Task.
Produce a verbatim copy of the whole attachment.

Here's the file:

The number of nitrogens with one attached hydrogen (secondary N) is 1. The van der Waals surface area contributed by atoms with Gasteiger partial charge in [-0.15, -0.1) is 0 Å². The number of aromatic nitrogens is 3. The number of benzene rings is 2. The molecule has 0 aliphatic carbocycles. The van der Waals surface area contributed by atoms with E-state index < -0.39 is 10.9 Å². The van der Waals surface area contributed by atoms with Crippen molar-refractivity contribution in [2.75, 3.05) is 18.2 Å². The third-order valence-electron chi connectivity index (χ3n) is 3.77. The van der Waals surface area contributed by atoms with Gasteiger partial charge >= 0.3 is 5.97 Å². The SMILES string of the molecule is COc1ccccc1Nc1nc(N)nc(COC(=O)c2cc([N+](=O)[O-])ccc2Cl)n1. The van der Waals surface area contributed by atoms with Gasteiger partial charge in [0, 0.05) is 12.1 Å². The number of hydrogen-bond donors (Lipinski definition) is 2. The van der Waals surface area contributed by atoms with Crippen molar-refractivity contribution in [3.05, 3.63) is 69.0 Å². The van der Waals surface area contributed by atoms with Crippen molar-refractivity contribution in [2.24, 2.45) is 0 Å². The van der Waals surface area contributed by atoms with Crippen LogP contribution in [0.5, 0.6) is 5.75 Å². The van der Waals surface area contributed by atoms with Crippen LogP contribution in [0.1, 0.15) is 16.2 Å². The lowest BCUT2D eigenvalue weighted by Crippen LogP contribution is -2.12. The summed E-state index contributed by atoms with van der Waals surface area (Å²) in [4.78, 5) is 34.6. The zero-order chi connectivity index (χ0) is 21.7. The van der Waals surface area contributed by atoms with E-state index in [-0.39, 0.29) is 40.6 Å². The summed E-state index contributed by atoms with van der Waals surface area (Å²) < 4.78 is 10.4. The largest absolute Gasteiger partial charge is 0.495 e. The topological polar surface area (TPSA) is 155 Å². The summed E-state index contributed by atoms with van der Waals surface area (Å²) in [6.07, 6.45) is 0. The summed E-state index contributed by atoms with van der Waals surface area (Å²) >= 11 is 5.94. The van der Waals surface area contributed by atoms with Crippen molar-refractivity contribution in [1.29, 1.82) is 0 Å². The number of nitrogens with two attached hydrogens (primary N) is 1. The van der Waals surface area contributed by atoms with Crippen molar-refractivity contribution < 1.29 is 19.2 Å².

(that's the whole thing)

The number of nitrogens with one attached hydrogen (secondary N) is 1. The van der Waals surface area contributed by atoms with Gasteiger partial charge in [-0.15, -0.1) is 0 Å². The number of aromatic nitrogens is 3. The number of benzene rings is 2. The molecule has 0 aliphatic carbocycles. The van der Waals surface area contributed by atoms with E-state index < -0.39 is 10.9 Å². The van der Waals surface area contributed by atoms with Crippen molar-refractivity contribution in [2.75, 3.05) is 18.2 Å². The third-order valence-electron chi connectivity index (χ3n) is 3.77. The van der Waals surface area contributed by atoms with Gasteiger partial charge >= 0.3 is 5.97 Å². The SMILES string of the molecule is COc1ccccc1Nc1nc(N)nc(COC(=O)c2cc([N+](=O)[O-])ccc2Cl)n1. The van der Waals surface area contributed by atoms with Gasteiger partial charge in [0, 0.05) is 12.1 Å². The number of hydrogen-bond donors (Lipinski definition) is 2. The van der Waals surface area contributed by atoms with Crippen molar-refractivity contribution in [3.05, 3.63) is 69.0 Å². The van der Waals surface area contributed by atoms with Crippen molar-refractivity contribution in [2.24, 2.45) is 0 Å². The van der Waals surface area contributed by atoms with Crippen LogP contribution in [0.5, 0.6) is 5.75 Å². The van der Waals surface area contributed by atoms with Crippen LogP contribution in [0.1, 0.15) is 16.2 Å². The lowest BCUT2D eigenvalue weighted by Crippen LogP contribution is -2.12. The summed E-state index contributed by atoms with van der Waals surface area (Å²) in [4.78, 5) is 34.6. The zero-order chi connectivity index (χ0) is 21.7. The van der Waals surface area contributed by atoms with E-state index in [-0.39, 0.29) is 40.6 Å². The summed E-state index contributed by atoms with van der Waals surface area (Å²) < 4.78 is 10.4. The largest absolute Gasteiger partial charge is 0.495 e. The topological polar surface area (TPSA) is 155 Å². The summed E-state index contributed by atoms with van der Waals surface area (Å²) in [6.07, 6.45) is 0. The summed E-state index contributed by atoms with van der Waals surface area (Å²) >= 11 is 5.94. The van der Waals surface area contributed by atoms with Crippen molar-refractivity contribution in [1.29, 1.82) is 0 Å². The number of nitrogens with two attached hydrogens (primary N) is 1. The van der Waals surface area contributed by atoms with Crippen molar-refractivity contribution < 1.29 is 19.2 Å².